5 of 6 people found the following review helpful
A Book More About Everything Around Musial Than About The Man Himself,
This review is from: Stan Musial: An American Life (Hardcover)
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Stan Musial is one of those players that many baseball fans "know about", but really have no specific knowledge of what his career was really like. So what do we know? He was an Outfielder with the St Louis Cardinals? Check. Saw his greatest years in the 1940's and '50's? Check. Hall of Famer, one of those players that you'd consider in the "inner circle" of baseball greats, and an all-around nice guy? Check, check, and check. Ok, but what else? Was he a big homerun hitter or did he hit for a prodigious average or knock in a bunch of runs or steal a lot of bases or was he a whiz in the field? Who knows - all most of us know is the name Musial and that he was a great ball player.
So that's the background reference point I had on Stan Musial before picking up this book. Although not a hard core historian, I know my way around the Hack Wilsons, Clete Boyers, Sam McDowells, Christie Mathewsons, Lefty O'Douls, and others and Musial was always one of those players that I knew a little bit about but wanted to know more. So with all that in mind, "Stan Musial: An American Life" was a huge - even gigantic - disappointment. The author, George Vecsey, is obviously a huge fan - the Prologue in the book shows that. He obviously has this great background knowledge of Musial the player and the man and could probably shoot out off the top of his head Musials career homeruns, the years he won batting titles or MVP's or went to the MLB All-Star game, or the year he retired or was inducted to the Hall of Fame - all the stats that a true fan has rummaging around in their heads on their favorite players.
However that's sometimes the problem with people who know their subject so well - they sometimes assume that everyone else does too. It's like if you went to Anaheim to visit a friend and he takes you to obscure attraction after obscure attraction. When you are about to leave he asks you about your stay and your response is: "All I wanted to do was go to an Angels game and spend a day at Disneyland - why couldn't we have done that?" and his response is "I've done that a dozen times - I wanted to see something different..." That's what this book is like. It seems to me that Vecsey knows his subject so well that he strove to tell Musial's story from a different angle - something new and different "for him". Unfortunately the innocent reader picking up the book doesn't realize that he isn't really getting a book about Stan The Man. He's getting a book about the industrial history of southwestern Pennsylvania. He's getting a book about a Donora High School teacher. He's getting a book about the St Louis Worlds Fair. He's getting a book about Cardinal/Dodger GM Branch Rickey. He's getting a book about Cardinal/Met Keith Hernandez's dad. And so on.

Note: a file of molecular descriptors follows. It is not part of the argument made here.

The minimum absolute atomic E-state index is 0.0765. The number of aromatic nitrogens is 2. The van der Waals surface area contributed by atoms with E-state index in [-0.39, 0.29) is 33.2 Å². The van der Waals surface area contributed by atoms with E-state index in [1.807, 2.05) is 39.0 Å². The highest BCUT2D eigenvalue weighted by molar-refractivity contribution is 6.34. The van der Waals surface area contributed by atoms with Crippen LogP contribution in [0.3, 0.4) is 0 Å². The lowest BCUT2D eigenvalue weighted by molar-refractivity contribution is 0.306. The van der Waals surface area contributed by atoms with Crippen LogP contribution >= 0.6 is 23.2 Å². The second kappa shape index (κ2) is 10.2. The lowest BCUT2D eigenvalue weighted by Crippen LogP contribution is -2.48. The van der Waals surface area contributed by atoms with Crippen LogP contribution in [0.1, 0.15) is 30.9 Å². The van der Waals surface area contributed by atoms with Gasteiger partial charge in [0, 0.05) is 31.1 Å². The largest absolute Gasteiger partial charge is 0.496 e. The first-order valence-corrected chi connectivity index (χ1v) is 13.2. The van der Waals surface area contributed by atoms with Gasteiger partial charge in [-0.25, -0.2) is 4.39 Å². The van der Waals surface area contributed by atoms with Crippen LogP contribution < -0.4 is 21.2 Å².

So the book that Mr. Vecsey has written is Musial's life as told by the people and world around him and while it eventually gives us a somewhat foggy, often biased, picture of Musial, it is done with such a haphazard way that I was often left wondering "what does this have to do with Stan Musial?" - only to finally understand the point later in the chapter. While a biography told by the characters/places on the periphery of the subject is maddeningly incomplete as it is, what is really frustrating is how Vecsey jumps from subject to subject, era to era, and voice to voice with no clear direction and seemingly no sense of chronology or clarity. While some of the chapters start by clearly relating who are the actors and what is the focus of the text, others leave you wondering for pages who is being referred to or even who is talking in the quoted text.
All added together, the book made for a massively frustrating read. Baseball books are not generally read for scholarship - they are read for enjoyment and to unwind/relax from the work day/week. If the reader is instead focusing so hard on what is being said and striving to interpret the text to divine the overall point, I really think that the author has failed as a storyteller. Although interesting at times, this collection of miscellaneous anecdotes on Musial just doesn't cut it. I wish it did...
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Showing 1-4 of 4 posts in this discussion
Initial post: Jul 23, 2011 7:41:54 AM PDT
Kenneth Heard says:
This is an excellent review. I felt the stories were too disjointed and out of place. Vecsey would pop up with an anecdote about Musial from someone else's point of view that read like a frying pan to the face. Musial is a great man in St. Louis and well-loved by all fans. He gave me a free autographed picture once when I called his office number by mistake!) I was hoping Vecsey, who is a great writer, would have created a biography like Yogi's, or Henry Aaron's. Instead it was like he had a box of note cards depicting snippets of Musial's life and he tripped, scattering those cards.
In reply to an earlier post on Sep 11, 2012 12:21:59 PM PDT
Thanks for the kind words! Completely agree with your assessment.
Posted on Dec 11, 2012 6:55:18 PM PST
Joe Shabotnik says:
"I was often left wondering 'what does this have to do with Stan Musial?'" - That pretty much sums up the whole book for me. I totally agree with your review, nice job.
In reply to an earlier post on Dec 12, 2012 4:24:35 AM PST
If you are interested in a GREAT baseball biography, read the recent book of Lefty Gomez written by Goldstone and Lefty's daughter Lefty: An American Odyssey. REALLY REALLY great read. I couldn't put it down.
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